"We made a decision years ago that it was a pretty high value to us to have an environment without chemicals," McGowan says. He has extended that interest in the environment and a good quality of life beyond the nursery. For about 10 years, he has been a member of a local conservation commission, which focuses on the protection of wetlands.
McGowan believes it would be a difficult, but feasible, task to transition a traditionally operated nursery using chemical pesticides to a natural system with beneficial predators and parasites. One of the biggest challenges is handling chemical residues, which are as toxic or more to the predators as they are to the pests. When predators and parasites are released, they may all die due to the residual effects.
McGowan says it is important to somehow manage the insects while giving the environ ment time to rid itself of the toxic chemicals. Some sprays, such as biorational oils and fungi sprays, offer relatively non-toxic alternatives to fighting pests.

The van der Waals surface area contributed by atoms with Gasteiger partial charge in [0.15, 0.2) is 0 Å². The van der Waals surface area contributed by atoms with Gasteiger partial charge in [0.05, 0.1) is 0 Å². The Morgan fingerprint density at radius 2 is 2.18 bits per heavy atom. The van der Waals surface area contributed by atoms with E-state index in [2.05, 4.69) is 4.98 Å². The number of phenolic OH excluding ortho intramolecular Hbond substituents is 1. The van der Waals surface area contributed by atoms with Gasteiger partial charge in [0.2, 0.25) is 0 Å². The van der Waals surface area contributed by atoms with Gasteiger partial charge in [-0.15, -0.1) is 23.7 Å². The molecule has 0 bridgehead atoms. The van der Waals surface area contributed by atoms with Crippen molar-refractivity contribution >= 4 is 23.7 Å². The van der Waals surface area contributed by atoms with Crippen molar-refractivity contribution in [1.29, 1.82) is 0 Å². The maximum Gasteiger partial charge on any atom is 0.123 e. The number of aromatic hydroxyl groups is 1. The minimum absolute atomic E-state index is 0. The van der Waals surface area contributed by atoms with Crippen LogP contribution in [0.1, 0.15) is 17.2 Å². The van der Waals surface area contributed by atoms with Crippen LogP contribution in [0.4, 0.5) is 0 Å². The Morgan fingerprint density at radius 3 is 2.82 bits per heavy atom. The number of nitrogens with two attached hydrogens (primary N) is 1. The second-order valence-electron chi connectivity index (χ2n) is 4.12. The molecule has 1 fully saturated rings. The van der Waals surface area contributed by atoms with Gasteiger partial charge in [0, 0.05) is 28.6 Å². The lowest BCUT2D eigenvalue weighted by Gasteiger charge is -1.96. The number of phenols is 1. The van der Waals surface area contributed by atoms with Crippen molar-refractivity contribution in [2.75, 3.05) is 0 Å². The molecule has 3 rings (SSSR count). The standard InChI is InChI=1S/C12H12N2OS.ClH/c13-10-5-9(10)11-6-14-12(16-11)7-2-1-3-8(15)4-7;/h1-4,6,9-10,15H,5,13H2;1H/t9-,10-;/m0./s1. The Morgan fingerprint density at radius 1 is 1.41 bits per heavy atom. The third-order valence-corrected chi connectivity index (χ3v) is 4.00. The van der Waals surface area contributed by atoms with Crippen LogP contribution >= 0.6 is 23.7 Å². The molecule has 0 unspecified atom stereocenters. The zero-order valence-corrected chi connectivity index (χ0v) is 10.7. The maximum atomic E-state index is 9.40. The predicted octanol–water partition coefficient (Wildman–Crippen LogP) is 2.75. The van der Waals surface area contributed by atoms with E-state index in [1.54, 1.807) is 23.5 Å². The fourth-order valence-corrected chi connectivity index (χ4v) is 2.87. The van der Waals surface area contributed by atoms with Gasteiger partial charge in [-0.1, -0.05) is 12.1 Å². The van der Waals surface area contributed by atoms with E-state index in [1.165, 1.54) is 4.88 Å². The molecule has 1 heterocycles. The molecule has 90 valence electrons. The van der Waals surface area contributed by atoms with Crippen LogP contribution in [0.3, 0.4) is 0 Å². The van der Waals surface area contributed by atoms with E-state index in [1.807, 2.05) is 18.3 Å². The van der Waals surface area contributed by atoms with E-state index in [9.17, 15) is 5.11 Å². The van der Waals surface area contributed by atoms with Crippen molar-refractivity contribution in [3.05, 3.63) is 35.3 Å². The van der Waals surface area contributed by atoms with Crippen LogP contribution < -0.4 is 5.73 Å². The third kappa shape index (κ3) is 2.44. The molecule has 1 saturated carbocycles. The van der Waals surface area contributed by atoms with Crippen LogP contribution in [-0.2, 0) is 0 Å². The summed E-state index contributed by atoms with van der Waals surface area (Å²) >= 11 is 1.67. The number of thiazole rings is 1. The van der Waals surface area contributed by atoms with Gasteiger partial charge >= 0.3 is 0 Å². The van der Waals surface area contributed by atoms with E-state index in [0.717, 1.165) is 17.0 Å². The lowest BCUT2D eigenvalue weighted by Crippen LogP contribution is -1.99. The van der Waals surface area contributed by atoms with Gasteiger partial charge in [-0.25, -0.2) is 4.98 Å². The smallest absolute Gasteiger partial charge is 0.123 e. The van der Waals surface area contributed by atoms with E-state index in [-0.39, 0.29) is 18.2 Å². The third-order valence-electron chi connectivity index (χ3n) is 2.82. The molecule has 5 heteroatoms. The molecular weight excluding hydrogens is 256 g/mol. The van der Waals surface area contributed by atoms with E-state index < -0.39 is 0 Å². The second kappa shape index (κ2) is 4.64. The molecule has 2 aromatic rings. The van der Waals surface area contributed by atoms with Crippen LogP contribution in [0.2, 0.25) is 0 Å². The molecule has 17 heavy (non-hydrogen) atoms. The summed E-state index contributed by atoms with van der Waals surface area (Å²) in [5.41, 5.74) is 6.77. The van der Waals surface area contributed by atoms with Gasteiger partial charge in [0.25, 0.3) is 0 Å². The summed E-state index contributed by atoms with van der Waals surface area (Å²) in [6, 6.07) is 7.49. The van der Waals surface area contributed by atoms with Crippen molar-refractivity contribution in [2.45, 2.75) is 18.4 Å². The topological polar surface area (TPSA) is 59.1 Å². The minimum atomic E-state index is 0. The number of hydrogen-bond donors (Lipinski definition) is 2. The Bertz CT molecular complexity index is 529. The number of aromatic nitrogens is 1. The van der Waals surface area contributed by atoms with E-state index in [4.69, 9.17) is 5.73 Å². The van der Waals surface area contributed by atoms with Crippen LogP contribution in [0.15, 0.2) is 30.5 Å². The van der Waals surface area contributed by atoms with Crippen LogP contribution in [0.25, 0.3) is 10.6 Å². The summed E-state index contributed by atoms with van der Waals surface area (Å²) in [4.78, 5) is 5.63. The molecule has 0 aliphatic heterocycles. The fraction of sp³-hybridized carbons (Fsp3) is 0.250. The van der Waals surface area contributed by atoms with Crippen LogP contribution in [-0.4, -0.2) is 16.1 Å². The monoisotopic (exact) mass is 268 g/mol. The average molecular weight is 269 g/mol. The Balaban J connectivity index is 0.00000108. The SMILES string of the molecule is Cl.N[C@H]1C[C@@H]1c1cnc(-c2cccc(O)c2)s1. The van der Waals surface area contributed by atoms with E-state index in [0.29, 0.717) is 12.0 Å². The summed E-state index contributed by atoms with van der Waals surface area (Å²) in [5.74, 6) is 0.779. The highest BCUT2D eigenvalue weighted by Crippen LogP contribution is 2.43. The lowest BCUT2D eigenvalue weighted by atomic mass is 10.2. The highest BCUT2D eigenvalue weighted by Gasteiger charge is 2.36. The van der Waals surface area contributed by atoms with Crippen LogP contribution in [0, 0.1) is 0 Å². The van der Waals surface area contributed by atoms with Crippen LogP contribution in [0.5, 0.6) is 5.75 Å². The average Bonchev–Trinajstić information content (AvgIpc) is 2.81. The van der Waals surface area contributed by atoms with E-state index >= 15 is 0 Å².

Newcomers to the system also must expect a steep learning curve to effectively use predators and parasites, McGowan says. It is still a relatively new science and there is not always a lot of guidance available, although McGowan suggests contacting local extension offices as a place to begin.
Ironically, the transition may require extra adjustment for growers who already use integrated pest management. McGowan says people using IPM are trained to wait until there is a certain amount of visible crop damage before spraying. With the use of beneficial predators and parasites, that may be too late. "If you're going to switch to predators and parasites, you have to have an idea of what is going to be your problem in advance," says McGowan. "You have to have your plan all mapped out and start before there is a problem."
The McGowans plan to add new and unusual plants to their nursery each year and continually learn about the plants and their culture.
They also will continue their use of beneficial predators and parasites to control insect damage at their nursery. It is one of their missions to educate their visitors and customers about predators and parasites and to encourage more tolerance for insects in the environment.